And the Jewish men are very busy, you see, cowering in the basement. In 1903, the great poet, Chaim Nachman Bialik, was sent to report on the Kishinev massacre of Jews in Russia. Bialik was shocked by what he learned of the men's passivity, as their women were raped and murdered before their eyes. He wrote a searing poem, "The City of Slaughter," excoriating the men hiding in the cellar, who silently watched their loved ones' destruction:
In that dark corner, and behind that cask
Given the nature of our times, David Solway and Daniel Gordis have both written important essays on the relevance of Bialik's poem, which I urge you to read. For once again, here in America, too many Jewish men are crouching "in that dark corner," while Jewish women are attacked.
But oh, how their minds are busy! Political fantasies are spinning wildly in their heads. They're dreaming about "constructive engagement" and "dialogue with The Other" and "reframing the narrative." And should you rush in to defend Jewish women, they will finally leap into the fray -- to attack you!
You don't care about the peace process! You don't respect The Other! You want to impose your values on different cultures! You don't understand why they, trembling behind the casks, are so morally superior to hate-filled, brutish you!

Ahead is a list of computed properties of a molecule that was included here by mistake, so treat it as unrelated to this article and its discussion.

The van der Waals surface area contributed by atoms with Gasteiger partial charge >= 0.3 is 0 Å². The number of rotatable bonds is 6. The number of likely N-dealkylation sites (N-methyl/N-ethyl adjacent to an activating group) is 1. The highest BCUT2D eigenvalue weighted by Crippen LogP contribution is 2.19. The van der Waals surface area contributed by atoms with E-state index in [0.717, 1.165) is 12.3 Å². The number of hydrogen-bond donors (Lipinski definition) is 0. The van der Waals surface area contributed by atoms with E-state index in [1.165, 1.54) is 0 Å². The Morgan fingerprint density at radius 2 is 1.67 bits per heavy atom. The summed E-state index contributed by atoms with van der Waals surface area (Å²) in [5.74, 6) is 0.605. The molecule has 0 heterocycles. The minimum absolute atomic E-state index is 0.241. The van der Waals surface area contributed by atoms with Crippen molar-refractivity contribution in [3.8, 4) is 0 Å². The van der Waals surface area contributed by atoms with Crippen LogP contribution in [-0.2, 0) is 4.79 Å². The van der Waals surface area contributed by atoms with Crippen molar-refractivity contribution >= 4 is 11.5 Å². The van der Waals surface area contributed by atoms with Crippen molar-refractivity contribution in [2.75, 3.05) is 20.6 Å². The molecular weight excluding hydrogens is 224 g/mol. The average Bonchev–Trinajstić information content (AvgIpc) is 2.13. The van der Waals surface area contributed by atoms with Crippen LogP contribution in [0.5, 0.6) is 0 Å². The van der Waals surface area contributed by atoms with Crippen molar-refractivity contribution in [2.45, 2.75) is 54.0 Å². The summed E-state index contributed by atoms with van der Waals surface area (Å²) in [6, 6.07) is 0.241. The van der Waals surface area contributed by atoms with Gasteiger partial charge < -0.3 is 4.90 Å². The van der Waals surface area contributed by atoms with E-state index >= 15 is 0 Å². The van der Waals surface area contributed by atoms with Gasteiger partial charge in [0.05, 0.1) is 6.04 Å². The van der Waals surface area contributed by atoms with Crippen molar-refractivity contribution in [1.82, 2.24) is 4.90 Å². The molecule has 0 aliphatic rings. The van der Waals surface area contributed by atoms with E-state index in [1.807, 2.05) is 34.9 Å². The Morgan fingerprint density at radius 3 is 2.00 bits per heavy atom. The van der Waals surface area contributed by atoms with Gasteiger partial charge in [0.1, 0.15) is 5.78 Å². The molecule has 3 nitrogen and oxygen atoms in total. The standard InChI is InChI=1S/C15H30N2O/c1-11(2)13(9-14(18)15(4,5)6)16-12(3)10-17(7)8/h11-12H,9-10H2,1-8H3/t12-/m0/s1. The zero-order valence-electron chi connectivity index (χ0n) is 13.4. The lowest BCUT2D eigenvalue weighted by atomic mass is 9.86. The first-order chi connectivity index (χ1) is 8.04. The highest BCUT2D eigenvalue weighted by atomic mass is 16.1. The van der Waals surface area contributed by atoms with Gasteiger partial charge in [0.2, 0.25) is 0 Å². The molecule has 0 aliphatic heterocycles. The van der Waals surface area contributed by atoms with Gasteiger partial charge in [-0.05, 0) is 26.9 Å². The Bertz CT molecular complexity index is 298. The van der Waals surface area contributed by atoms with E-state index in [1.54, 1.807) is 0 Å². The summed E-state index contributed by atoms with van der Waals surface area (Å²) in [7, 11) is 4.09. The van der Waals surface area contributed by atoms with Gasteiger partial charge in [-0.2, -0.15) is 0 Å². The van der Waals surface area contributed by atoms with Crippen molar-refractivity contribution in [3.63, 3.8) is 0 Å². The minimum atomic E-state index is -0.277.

Thus, in that corner, we find Rabbi Richard Jacobs, the new leader of the Reform Movement, beckoning his followers to crouch behind him. He gives the signal and millions of eyes look away, as a three-month-old baby girl, Hadas Fogel, is butchered in her crib, while her mother, Ruth, her father, Udi, and her young brothers, Yoav and Elad, bleed to death in the next rooms.
Rabbi Jacobs sighs, and writes another check to J Street, which lobbies Congress to not protest the Fogel murders.
In that corner, wave hello to Rabbi Marc Schneier, flush with money from Hollywood and the Hamptons. He's busy pushing his "interfaith dialogue" racket, The Foundation for Ethnic Understanding. Rabbi Schneier consults the caterer for his next gala affair, as Berkeley student Jessica Felber cries out under violent assault by the leader of Students for Justice in Palestine, and Hampshire College student Lihi Benisty suffers physical blows, death threats, and daily catcalls of "Zionist pig."
Rabbi Schneier decides on the apricot roasted chicken, then turns to the camera to sternly lecture us on why Jews must fight "Islamophobia."
And in that corner over there, why it's the grand old man of the Jewish establishment, Abe Foxman of the ADL! In Malmo, Sweden, 86-year-old Judith Popinski, an Auschwitz survivor, shudders and says, "I never thought I would see this hate again in my lifetime, not in Sweden anyway," as Jews flee violence from Muslim immigrants. Foxman puffs himself up behind the cask, and demands that Jews give money to help Muslims build mosques in America.
Ten years after 9/11, five years after the murder of Pamela Waechter, it's past time for Jewish men to get out of the basement. The first step: start telling the truth.
Write Stella Paul at Stellapundit@aol.com.
FOLLOW US ON